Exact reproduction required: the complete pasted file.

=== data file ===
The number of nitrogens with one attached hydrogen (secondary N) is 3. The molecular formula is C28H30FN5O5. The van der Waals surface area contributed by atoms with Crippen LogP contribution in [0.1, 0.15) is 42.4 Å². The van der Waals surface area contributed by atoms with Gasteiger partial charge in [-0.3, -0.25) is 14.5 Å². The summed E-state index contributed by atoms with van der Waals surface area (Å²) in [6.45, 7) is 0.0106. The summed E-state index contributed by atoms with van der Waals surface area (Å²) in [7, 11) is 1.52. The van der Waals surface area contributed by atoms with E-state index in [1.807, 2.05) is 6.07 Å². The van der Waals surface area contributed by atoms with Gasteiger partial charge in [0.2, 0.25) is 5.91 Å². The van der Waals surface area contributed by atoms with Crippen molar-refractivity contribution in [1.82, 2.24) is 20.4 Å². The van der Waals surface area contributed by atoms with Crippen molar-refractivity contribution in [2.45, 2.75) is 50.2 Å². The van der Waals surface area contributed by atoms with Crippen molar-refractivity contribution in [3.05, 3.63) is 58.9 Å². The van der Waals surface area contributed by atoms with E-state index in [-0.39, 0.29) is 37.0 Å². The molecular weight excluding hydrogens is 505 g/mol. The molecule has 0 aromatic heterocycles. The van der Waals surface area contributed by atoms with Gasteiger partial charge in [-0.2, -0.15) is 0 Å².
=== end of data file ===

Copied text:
The number of nitrogens with one attached hydrogen (secondary N) is 3. The molecular formula is C28H30FN5O5. The van der Waals surface area contributed by atoms with Crippen LogP contribution in [0.1, 0.15) is 42.4 Å². The van der Waals surface area contributed by atoms with Gasteiger partial charge in [-0.3, -0.25) is 14.5 Å². The summed E-state index contributed by atoms with van der Waals surface area (Å²) in [6.45, 7) is 0.0106. The summed E-state index contributed by atoms with van der Waals surface area (Å²) in [7, 11) is 1.52. The van der Waals surface area contributed by atoms with E-state index in [1.807, 2.05) is 6.07 Å². The van der Waals surface area contributed by atoms with Gasteiger partial charge in [0.2, 0.25) is 5.91 Å². The van der Waals surface area contributed by atoms with Crippen molar-refractivity contribution in [1.82, 2.24) is 20.4 Å². The van der Waals surface area contributed by atoms with Crippen molar-refractivity contribution in [2.45, 2.75) is 50.2 Å². The van der Waals surface area contributed by atoms with Crippen molar-refractivity contribution in [3.05, 3.63) is 58.9 Å². The van der Waals surface area contributed by atoms with E-state index in [-0.39, 0.29) is 37.0 Å². The molecular weight excluding hydrogens is 505 g/mol. The molecule has 0 aromatic heterocycles. The van der Waals surface area contributed by atoms with Gasteiger partial charge in [-0.2, -0.15) is 0 Å².